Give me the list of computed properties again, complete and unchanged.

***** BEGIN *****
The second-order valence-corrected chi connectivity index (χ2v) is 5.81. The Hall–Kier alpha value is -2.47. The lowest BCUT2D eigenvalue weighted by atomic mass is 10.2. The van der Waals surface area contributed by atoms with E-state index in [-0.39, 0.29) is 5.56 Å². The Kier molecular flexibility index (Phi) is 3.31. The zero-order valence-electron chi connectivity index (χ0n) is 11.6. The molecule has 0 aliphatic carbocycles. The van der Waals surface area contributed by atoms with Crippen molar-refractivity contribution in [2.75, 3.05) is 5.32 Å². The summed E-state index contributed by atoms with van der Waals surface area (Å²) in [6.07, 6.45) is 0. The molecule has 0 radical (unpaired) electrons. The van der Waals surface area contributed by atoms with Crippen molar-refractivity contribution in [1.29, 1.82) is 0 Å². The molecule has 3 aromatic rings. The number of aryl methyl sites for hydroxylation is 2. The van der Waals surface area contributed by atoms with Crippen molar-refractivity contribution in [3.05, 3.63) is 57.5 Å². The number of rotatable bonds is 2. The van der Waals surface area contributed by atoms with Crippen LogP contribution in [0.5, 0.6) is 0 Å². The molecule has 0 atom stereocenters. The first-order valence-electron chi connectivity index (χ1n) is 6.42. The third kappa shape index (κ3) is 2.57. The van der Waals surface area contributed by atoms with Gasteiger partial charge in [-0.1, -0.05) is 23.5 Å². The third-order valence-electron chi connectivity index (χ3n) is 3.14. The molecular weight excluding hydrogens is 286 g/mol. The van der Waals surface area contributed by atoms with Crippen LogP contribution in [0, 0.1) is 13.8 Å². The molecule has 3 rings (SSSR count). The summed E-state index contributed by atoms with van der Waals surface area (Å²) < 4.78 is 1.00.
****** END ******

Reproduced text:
The second-order valence-corrected chi connectivity index (χ2v) is 5.81. The Hall–Kier alpha value is -2.47. The lowest BCUT2D eigenvalue weighted by atomic mass is 10.2. The van der Waals surface area contributed by atoms with E-state index in [-0.39, 0.29) is 5.56 Å². The Kier molecular flexibility index (Phi) is 3.31. The zero-order valence-electron chi connectivity index (χ0n) is 11.6. The molecule has 0 aliphatic carbocycles. The van der Waals surface area contributed by atoms with Crippen molar-refractivity contribution in [2.75, 3.05) is 5.32 Å². The summed E-state index contributed by atoms with van der Waals surface area (Å²) in [6.07, 6.45) is 0. The molecule has 0 radical (unpaired) electrons. The van der Waals surface area contributed by atoms with Crippen molar-refractivity contribution in [1.29, 1.82) is 0 Å². The molecule has 3 aromatic rings. The number of aryl methyl sites for hydroxylation is 2. The van der Waals surface area contributed by atoms with Crippen molar-refractivity contribution in [3.05, 3.63) is 57.5 Å². The number of rotatable bonds is 2. The van der Waals surface area contributed by atoms with Crippen LogP contribution in [0.5, 0.6) is 0 Å². The molecule has 0 atom stereocenters. The first-order valence-electron chi connectivity index (χ1n) is 6.42. The third kappa shape index (κ3) is 2.57. The van der Waals surface area contributed by atoms with Gasteiger partial charge in [-0.1, -0.05) is 23.5 Å². The third-order valence-electron chi connectivity index (χ3n) is 3.14. The molecular weight excluding hydrogens is 286 g/mol. The van der Waals surface area contributed by atoms with Crippen LogP contribution in [0, 0.1) is 13.8 Å². The molecule has 3 rings (SSSR count). The summed E-state index contributed by atoms with van der Waals surface area (Å²) < 4.78 is 1.00.